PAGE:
The Ruins of St. Paul's refer to the facade of what was originally the Church of Mater Dei built in 1602-1640, destroyed by fire in 1835, and the ruins of St. Paul's College, which stood adjacent to the Church. As a whole, the old Church of Mater Dei, St. Paul's College and Mount Fortress were all Jesuit constructions and formed what can be perceived as the Macao's "acropolis". Close by, the archaeological remains of the old College of St. Paul stand witness to what was the first western-style university in the Far East, with an elaborate academic programme. Nowadays, the facade of the Ruins of St. Paul's functions symbolically as an altar to the city.
* The Prayer Hall of the A-Ma Temple is closed for maintenance.
Macao Museum: 10 a.m. - 6 p.m., last admission until 5:30 p.m. (Closed on Mondays, open on public holidays)
Built in conjunction with the Jesuits from 1617 to 1626, this was the city's principal military defence structure. The fortress was equipped with cannons, military barracks, wells and an arsenal that held sufficient ammunition and supplies to endure a siege lasting up to two years. The fortress covers an area of 10,000 square metres, in the shape of a trapezoid. The four corners of the fortress protrude to form bulwarks.
The Macao Museum is a historical and cultural museum with a vast number of objects of great historical value, which demonstrates the way of life and cultures of the various communities which have been inhabited the city for ages.
The first floor is a short and comparative presentation of the way western and Chinese civilizations were developed before the arrival of the Portuguese in the Pearl River Delta in the 16th century. Besides, history of Macao, commercial activities, religions and cultures of the two civilizations are also displayed. Mounting the stairs to the second floor, visitors have the opportunity to come into contact with different aspects of the popular art and traditions of Macao; such as people's daily lives, entertainment, religious ceremonies and traditional festivals. The third floor shows contemporary Macao including the characteristic aspects of city life. The way Macao has been portrayed in literature and the arts is prominently highlighted.
The Macao Museum is located in the Mount Fortress, which was built by the Jesuits in the early 17th century. For a long time, the Fortress was the city's principal military defence structure where public access was restricted. In 1965 this Fortress was converted into the Meteorological Services and later opened to the public. Built on top of the Mount Hill, the Mount Fortress offers a panoramic view of the city. On its west is the Ruins of St. Paul's. On 15th July 2005, the Historic Centre of Macao was officially listed as UNESCO World Cultural Heritage. The Mount Fortress and the Ruins of St. Paul's are significant historical monuments of the Centre.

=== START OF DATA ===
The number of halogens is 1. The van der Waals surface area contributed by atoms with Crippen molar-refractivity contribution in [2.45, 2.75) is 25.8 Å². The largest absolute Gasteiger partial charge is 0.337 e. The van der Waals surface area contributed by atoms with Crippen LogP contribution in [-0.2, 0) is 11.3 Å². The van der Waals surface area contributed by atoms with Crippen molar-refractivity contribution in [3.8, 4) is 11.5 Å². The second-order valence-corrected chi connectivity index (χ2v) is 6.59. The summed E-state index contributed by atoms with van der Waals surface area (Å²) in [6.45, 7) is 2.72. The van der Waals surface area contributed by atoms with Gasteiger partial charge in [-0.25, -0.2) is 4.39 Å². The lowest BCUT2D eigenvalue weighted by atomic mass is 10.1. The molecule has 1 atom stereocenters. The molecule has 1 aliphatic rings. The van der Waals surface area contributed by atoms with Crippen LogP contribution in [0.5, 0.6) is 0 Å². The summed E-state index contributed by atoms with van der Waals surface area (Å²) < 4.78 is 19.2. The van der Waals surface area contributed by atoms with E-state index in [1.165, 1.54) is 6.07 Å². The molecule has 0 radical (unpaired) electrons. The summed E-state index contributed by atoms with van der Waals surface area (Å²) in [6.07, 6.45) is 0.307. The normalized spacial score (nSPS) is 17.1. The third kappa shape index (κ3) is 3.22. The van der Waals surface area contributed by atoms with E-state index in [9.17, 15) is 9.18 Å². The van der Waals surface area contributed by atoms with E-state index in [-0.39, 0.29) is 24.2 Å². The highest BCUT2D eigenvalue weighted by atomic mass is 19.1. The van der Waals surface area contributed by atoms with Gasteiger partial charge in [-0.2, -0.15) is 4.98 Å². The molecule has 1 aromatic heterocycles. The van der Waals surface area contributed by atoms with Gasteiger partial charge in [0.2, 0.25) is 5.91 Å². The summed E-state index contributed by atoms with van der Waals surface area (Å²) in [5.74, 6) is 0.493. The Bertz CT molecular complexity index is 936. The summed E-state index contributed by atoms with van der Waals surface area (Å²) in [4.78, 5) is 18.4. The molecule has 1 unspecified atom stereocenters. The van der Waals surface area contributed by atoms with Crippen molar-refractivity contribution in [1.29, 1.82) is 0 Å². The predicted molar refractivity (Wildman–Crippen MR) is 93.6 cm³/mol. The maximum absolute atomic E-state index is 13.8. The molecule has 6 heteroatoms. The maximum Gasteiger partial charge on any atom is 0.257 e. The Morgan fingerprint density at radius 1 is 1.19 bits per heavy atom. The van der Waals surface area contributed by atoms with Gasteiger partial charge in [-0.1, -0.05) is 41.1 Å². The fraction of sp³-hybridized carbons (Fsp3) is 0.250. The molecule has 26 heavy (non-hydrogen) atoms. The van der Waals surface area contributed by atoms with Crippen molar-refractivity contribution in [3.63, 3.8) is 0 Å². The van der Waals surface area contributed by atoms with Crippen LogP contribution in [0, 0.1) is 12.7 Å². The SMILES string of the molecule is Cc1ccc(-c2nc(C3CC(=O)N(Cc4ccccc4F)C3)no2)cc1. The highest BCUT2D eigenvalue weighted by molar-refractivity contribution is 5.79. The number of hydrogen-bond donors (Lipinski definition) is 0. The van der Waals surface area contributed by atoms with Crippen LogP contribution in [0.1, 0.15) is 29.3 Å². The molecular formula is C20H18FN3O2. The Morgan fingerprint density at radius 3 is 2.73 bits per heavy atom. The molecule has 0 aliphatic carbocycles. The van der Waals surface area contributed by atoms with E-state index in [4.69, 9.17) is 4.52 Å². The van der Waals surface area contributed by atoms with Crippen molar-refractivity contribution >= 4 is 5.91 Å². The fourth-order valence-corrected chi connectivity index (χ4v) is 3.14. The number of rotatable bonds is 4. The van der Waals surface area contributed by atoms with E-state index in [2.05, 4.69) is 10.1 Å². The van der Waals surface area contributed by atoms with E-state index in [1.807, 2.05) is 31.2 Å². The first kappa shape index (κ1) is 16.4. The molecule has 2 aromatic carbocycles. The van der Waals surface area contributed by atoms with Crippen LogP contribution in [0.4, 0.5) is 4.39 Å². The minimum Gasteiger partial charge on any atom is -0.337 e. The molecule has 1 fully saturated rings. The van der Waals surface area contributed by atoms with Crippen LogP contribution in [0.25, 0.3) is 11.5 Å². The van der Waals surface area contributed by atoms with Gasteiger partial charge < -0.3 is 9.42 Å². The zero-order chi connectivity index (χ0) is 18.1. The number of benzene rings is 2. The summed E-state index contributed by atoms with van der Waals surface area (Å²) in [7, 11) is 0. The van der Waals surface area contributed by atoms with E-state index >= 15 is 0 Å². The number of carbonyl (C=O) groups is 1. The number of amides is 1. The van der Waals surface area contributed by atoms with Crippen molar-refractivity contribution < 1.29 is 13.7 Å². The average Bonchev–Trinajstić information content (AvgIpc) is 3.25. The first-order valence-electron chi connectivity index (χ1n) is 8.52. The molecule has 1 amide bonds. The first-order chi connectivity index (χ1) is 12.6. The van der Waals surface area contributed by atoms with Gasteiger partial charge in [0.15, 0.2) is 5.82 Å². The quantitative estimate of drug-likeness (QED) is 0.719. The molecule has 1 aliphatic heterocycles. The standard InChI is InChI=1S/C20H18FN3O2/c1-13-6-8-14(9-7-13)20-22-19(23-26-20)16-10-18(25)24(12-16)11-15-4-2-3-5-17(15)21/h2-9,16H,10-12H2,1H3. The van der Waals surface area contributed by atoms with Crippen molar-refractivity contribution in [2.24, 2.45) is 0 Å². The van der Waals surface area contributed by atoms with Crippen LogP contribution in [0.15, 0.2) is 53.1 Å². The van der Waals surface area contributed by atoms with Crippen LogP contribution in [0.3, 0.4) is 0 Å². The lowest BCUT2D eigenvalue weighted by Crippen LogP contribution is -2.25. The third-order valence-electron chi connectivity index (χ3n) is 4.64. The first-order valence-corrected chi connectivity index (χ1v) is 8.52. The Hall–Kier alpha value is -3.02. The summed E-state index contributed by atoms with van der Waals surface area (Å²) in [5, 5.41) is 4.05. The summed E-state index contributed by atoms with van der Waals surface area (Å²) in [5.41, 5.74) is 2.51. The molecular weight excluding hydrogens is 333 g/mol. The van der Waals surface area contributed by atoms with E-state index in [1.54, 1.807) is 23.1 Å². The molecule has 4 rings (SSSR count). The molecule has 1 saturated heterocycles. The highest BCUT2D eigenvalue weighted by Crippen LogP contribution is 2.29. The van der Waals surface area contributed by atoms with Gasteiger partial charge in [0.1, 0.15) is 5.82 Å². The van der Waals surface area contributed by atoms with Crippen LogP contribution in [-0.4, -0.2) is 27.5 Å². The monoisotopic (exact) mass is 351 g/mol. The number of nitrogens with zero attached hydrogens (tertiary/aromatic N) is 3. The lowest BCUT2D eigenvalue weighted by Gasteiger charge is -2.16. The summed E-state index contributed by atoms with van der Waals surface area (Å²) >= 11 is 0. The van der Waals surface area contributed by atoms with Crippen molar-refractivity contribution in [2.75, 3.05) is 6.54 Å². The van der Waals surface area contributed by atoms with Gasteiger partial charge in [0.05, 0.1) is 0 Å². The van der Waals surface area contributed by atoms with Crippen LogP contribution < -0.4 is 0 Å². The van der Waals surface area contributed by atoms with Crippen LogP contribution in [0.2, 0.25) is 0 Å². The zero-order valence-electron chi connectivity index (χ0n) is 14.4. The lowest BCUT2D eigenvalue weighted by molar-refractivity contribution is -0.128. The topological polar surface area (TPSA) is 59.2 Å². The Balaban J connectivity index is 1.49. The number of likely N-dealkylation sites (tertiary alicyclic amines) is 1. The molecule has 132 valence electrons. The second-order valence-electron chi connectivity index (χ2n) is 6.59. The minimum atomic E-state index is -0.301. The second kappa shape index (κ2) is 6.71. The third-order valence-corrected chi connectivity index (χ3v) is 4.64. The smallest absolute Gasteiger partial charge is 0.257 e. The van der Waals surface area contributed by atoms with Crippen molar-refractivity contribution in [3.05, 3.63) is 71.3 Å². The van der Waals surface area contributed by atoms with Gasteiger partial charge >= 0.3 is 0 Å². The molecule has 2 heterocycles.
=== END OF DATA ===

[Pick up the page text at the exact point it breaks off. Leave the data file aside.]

The Macao Museum was opened on 18th April 1998, consisting of two underground levels and a third one above the fortress' top platform where the old Meteorological Services is housed. The architectural character and special configuration of the architecture has been retained and preserved.
Senado Square has been Macao's urban centre for centuries, and is still the most popular venue for public events and celebrations today. Located close to the former Senate building, Sam Kai Vui Kun ( Kuan Tai Temple ) is also a reminder of the active participation of the local Chinese community in general civic affairs, providing a clear example of the multicultural dimension of the Macao community. The square is surrounded by pastel coloured neo-classical buildings, creating a consistent and harmonious Mediterranean atmosphere.
Established by the first Bishop of Macao in 1569, this institution was modelled after one of the most prominent and oldest charitable organizations in Portugal, and was responsible for founding in Macao the first western-style medical clinic and several other social welfare structures that still function to this day. The building is neo-classical in the overall architectural treatment, but also depicts traces of mannerist influence.